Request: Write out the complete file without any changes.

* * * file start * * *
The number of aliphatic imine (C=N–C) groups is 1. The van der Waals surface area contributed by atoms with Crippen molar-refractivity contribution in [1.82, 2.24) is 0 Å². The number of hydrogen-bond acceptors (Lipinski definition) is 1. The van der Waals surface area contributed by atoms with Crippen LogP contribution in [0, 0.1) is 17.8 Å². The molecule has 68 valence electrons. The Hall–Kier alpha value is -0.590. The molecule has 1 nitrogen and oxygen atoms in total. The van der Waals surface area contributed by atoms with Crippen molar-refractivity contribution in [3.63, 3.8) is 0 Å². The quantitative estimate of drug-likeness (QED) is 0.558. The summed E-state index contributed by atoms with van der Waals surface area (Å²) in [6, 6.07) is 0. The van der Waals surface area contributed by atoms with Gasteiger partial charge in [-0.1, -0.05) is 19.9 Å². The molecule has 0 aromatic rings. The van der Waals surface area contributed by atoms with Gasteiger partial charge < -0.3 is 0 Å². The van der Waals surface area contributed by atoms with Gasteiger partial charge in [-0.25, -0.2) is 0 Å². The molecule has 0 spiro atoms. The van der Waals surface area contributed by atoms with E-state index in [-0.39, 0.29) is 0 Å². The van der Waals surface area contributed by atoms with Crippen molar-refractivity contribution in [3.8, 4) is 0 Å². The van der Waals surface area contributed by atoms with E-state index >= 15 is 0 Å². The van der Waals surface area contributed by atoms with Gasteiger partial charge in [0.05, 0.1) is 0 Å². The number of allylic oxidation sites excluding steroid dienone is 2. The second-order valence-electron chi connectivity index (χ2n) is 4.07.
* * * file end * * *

The number of aliphatic imine (C=N–C) groups is 1. The van der Waals surface area contributed by atoms with Crippen molar-refractivity contribution in [1.82, 2.24) is 0 Å². The number of hydrogen-bond acceptors (Lipinski definition) is 1. The van der Waals surface area contributed by atoms with Crippen LogP contribution in [0, 0.1) is 17.8 Å². The molecule has 68 valence electrons. The Hall–Kier alpha value is -0.590. The molecule has 1 nitrogen and oxygen atoms in total. The van der Waals surface area contributed by atoms with Crippen molar-refractivity contribution in [3.63, 3.8) is 0 Å². The quantitative estimate of drug-likeness (QED) is 0.558. The summed E-state index contributed by atoms with van der Waals surface area (Å²) in [6, 6.07) is 0. The van der Waals surface area contributed by atoms with Gasteiger partial charge in [-0.1, -0.05) is 19.9 Å². The molecule has 0 aromatic rings. The van der Waals surface area contributed by atoms with Gasteiger partial charge < -0.3 is 0 Å². The van der Waals surface area contributed by atoms with Gasteiger partial charge in [-0.25, -0.2) is 0 Å². The molecule has 0 spiro atoms. The van der Waals surface area contributed by atoms with E-state index in [-0.39, 0.29) is 0 Å². The van der Waals surface area contributed by atoms with Crippen molar-refractivity contribution in [3.8, 4) is 0 Å². The van der Waals surface area contributed by atoms with E-state index >= 15 is 0 Å². The van der Waals surface area contributed by atoms with Gasteiger partial charge in [0.05, 0.1) is 0 Å². The number of allylic oxidation sites excluding steroid dienone is 2. The second-order valence-electron chi connectivity index (χ2n) is 4.07.